TIPS FOR PHOTOGRAPHING FALL COLORS! The colors in the Saranac Lake region are at peakand the photographers will be out in force taking advantage of what looks like spectacular autumn colors this year. While exploring the Saranac Lake forests, lakes and mountains it will be interesting to notice the difference in various locales. The colors can vary a lot within as close as a half a mile - some places will be right at peak with brilliant colors and some places will still be short of the peak color - it will be important to check around to various locations.
A few thoughts about photographing the fall colors: first, don't ever put the camera away if the weather turns unpleasant - a rainy, drizzly day will render the best colors, often much more richly than a sunny day. When shooting on a sunny day it might be best to avoid mid-day - the light gives very harsh shadows and creates extreme contrast that doesn't seem nearly as rich in the image as what was remembered of the scene, although a polarizing filter will help that situation. The best time to shoot on sunny days is very early in the morning (get out there before the sun comes up so as to be ready for that first light) and very late afternoon. There is more "stuff" in the atmosphere late in the day and it filters the light in such a way as to give a very golden color. Early in the morning is almost the opposite - it is often very clear but the angle of the sun's rays renders a scene in a very crisp, rich way. This time of year also has warm waters but very cool air which creates some nice fog in the morning, until the air warms upa nice combination of fog and colors over water.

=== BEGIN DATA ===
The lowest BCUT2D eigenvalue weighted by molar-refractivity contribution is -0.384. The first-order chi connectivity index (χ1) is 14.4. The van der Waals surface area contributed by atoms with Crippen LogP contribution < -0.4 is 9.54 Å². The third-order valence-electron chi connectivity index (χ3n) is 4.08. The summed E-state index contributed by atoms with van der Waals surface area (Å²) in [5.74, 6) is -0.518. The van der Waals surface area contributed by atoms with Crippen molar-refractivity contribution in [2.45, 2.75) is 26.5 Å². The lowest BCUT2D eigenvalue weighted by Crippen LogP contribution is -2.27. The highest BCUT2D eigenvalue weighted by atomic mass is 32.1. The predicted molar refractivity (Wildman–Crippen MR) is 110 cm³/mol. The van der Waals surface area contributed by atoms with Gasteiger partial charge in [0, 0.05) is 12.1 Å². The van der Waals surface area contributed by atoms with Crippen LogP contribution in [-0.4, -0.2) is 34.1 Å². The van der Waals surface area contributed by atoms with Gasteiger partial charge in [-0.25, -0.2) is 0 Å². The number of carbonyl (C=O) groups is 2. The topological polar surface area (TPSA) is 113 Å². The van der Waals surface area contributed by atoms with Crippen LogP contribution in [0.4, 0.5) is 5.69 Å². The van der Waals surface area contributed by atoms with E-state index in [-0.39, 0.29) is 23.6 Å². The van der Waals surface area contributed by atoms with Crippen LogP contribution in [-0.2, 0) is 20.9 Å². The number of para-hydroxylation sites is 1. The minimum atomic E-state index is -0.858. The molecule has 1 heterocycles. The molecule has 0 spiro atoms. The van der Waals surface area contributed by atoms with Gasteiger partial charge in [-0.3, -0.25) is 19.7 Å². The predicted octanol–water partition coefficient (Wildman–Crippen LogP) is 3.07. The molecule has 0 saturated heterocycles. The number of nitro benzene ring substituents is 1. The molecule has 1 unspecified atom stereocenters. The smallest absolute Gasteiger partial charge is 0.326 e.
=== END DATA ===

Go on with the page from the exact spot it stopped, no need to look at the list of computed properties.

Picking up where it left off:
As I mentioned, heavily overcast, borderline drizzle, perhaps even a heavy misty "rain" makes for very rich colors so get the camera out when the weather turns lousy - low hanging clouds adds a "mystery" to the scene. Don't limit to shooting only the "grand landscape"...close, intimate details can create an image that the viewer may actually connect with more than that overly dramatic, "top of the mountain" photograph.
Finally, and perhaps most importantly, take care to create interesting images - don't make it just about coloran alternative composition will make a much more interesting image than the same color pictures that the thousands of photographers will all be making this coming week. Take an alternative point of viewturn the camera at an odd anglethat log on the ground - can it be placed at an interesting angle within the frame?putting the center of interest at the edges of the frame creates visual tension and therefore a more dynamic image - the "rule of thirds", well, rules are meant to be broken. I don't follow them very often. As Ansel Adams said, "There are no rules for good photographs, there are only good photographs."
Panoramic format, diverse landscapes ranging from the Adirondacks to Manhattan to Europe and the Southwest as well as works with the "Holga" camera; traditional processes (darkroom) and digital; commercial and editorial photography.